Daniel Boland suggests a few horror classics to get you in the mood for All Hallow’s Eve.
The names Ghostface, Norman Bates and Michael Myers instantly remind us of the famous horror characters imprinted in our memory from films most of us have seen through the years. With Halloween coming at the end of the month, it is time for the following films to provide the jumps and scares they were made to do.
The Exorcist (1973)
Perhaps the most famous horror film, this classic tells the story of a young girl who is possessed by a demon as two priests attempt to return the girl to normality through an exorcism. This film left quite an impression when it was released and won an Oscar for best sound – who could forget the first time they heard ‘Tubular Bells’? A scene which will not likely be forgotten is the spider-walk down the stairs as Regan is spewing blood from her mouth.
This modern day ‘whodunit?’ centres around Sidney Prescott as she is tormented by the serial killer known as Ghostface. This film does not hold back as the director, Wes Craven, tries to provide the ultimate scaring experience. The first scene with Drew Barrymore playing a distressed victim sets the pace for how the horror film will continue. Ghostface is notorious for hiding behind doors and jumping out at any minute giving a great horror experience. Scream is often credited with reviving the genre.
Dawn of the Dead (1978)
This film takes a different approach to the horror genre through a world where zombies roam free preying on human flesh. Following on from George A. Romero’s first film in the Living Dead series, the United States is in panic mode as they are helpless in the fight against the zombies. The film centres on Stephen and Francine as they attempt to evade the zombie invasion. Dawn of the Dead also features some humourous scenes to break up the tension, in particular during the zombie invasion in the shopping centre and a character stops to have his blood pressure taken before being attacked by the flesh eating zombies.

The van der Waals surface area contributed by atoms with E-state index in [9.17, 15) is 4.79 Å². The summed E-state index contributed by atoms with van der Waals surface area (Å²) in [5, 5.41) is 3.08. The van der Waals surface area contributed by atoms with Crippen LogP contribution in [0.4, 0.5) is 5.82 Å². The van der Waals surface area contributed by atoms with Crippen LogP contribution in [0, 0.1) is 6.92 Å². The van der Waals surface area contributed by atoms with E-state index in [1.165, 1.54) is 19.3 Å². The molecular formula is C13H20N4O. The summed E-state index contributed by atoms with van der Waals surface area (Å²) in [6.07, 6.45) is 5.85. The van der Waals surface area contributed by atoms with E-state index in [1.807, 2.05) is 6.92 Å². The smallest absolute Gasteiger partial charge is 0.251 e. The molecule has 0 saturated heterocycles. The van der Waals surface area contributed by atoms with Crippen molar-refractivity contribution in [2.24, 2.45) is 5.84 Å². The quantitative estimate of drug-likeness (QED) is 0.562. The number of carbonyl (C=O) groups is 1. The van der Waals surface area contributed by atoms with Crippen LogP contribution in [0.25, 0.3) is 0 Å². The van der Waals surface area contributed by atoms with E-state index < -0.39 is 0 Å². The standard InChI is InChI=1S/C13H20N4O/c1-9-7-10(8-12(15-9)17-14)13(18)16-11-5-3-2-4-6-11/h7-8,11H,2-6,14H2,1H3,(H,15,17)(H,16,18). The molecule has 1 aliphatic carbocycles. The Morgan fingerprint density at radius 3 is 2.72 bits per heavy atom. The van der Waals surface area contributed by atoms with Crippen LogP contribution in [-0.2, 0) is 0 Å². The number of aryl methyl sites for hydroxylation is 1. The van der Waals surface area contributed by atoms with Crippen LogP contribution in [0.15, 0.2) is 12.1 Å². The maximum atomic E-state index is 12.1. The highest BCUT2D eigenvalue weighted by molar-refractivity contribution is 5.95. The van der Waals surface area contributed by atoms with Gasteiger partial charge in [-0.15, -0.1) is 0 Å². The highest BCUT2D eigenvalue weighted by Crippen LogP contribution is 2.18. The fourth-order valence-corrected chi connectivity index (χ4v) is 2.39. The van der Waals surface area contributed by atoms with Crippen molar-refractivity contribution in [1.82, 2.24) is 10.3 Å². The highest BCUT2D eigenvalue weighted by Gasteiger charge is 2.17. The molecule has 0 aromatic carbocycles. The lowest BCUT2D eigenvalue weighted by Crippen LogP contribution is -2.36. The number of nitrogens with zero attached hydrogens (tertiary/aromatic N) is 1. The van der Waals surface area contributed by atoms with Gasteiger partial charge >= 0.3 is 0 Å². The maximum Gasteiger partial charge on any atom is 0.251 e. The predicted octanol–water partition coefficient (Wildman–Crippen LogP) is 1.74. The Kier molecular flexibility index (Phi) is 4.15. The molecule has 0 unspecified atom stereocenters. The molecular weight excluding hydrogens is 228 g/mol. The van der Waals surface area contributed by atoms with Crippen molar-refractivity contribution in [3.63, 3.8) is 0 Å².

Released the same year as Dawn of the Dead; this slasher horror film tells the story of the psychotic Michael Myers as he stalks high school student Laurie Strode with devastating consequences. Strodes is played by a then unknown Jamie Lee Curtis in this low budget slasher and provides her with enough attention to remain on the horror scene for a few years before branching out to other genres. The defining scene in Halloween is when Laurie is trying to hide from Myers in the closet, but he breaks the door down as he turns to face both Laurie and the camera showing the true horror of his haunting mask.
No Halloween film collection is complete without this Hitchcock classic – the earliest film on the list provides a blend of horror and suspense that only Hitchcock could execute perfectly. Who could forget the harrowing stare of Norman Bates as he drooled over Marion Crane when she stays in the motel? In the famous shower scene we see that it is not just Norman who displays psychotic tendencies as a shadowy figure pulls the curtain across. The scene previously mentioned has been named as one of the best scenes in all of cinema history.
When Halloween night comes around root out these DVDs, turn off all the lights and, most importantly, ignore those ‘trick or treaters’!
Images: Dimension Films, Compass International Pictures. Universal Pictures